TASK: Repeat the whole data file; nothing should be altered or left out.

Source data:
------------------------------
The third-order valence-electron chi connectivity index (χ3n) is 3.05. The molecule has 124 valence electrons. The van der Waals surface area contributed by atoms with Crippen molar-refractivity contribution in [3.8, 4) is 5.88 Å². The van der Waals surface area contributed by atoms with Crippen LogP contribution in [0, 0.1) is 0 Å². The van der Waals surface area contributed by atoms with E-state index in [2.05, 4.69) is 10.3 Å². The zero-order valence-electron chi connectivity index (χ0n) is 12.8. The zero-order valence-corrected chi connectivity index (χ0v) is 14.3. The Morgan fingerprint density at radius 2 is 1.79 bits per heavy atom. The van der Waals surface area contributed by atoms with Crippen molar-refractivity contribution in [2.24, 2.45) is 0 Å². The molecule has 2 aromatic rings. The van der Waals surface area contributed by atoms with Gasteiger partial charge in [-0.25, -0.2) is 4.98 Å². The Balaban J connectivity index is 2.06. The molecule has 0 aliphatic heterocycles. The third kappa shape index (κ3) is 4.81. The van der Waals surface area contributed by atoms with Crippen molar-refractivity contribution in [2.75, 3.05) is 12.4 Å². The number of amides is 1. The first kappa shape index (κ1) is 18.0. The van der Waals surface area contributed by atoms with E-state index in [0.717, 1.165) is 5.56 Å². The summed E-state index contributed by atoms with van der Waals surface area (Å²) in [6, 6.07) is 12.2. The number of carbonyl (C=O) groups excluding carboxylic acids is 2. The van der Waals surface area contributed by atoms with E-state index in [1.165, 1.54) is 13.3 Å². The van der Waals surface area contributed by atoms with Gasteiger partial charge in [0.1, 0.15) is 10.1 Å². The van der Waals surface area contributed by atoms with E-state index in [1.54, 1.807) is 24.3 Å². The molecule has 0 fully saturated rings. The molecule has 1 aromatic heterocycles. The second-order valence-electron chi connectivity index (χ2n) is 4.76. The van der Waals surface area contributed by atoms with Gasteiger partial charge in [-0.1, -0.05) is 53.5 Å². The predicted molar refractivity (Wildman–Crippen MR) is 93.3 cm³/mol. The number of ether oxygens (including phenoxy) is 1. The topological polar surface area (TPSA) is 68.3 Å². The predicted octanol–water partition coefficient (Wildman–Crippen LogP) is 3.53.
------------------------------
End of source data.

The third-order valence-electron chi connectivity index (χ3n) is 3.05. The molecule has 124 valence electrons. The van der Waals surface area contributed by atoms with Crippen molar-refractivity contribution in [3.8, 4) is 5.88 Å². The van der Waals surface area contributed by atoms with Crippen LogP contribution in [0, 0.1) is 0 Å². The van der Waals surface area contributed by atoms with E-state index in [2.05, 4.69) is 10.3 Å². The zero-order valence-electron chi connectivity index (χ0n) is 12.8. The zero-order valence-corrected chi connectivity index (χ0v) is 14.3. The Morgan fingerprint density at radius 2 is 1.79 bits per heavy atom. The van der Waals surface area contributed by atoms with Crippen molar-refractivity contribution in [2.24, 2.45) is 0 Å². The molecule has 2 aromatic rings. The van der Waals surface area contributed by atoms with Gasteiger partial charge in [-0.25, -0.2) is 4.98 Å². The Balaban J connectivity index is 2.06. The molecule has 0 aliphatic heterocycles. The third kappa shape index (κ3) is 4.81. The van der Waals surface area contributed by atoms with Crippen molar-refractivity contribution in [2.75, 3.05) is 12.4 Å². The number of amides is 1. The first kappa shape index (κ1) is 18.0. The van der Waals surface area contributed by atoms with E-state index in [0.717, 1.165) is 5.56 Å². The summed E-state index contributed by atoms with van der Waals surface area (Å²) in [6, 6.07) is 12.2. The number of carbonyl (C=O) groups excluding carboxylic acids is 2. The van der Waals surface area contributed by atoms with E-state index in [1.165, 1.54) is 13.3 Å². The van der Waals surface area contributed by atoms with Gasteiger partial charge in [0.1, 0.15) is 10.1 Å². The van der Waals surface area contributed by atoms with E-state index in [1.54, 1.807) is 24.3 Å². The molecule has 0 fully saturated rings. The molecule has 1 aromatic heterocycles. The second-order valence-electron chi connectivity index (χ2n) is 4.76. The van der Waals surface area contributed by atoms with Gasteiger partial charge in [-0.1, -0.05) is 53.5 Å². The predicted molar refractivity (Wildman–Crippen MR) is 93.3 cm³/mol. The number of ether oxygens (including phenoxy) is 1. The topological polar surface area (TPSA) is 68.3 Å². The predicted octanol–water partition coefficient (Wildman–Crippen LogP) is 3.53.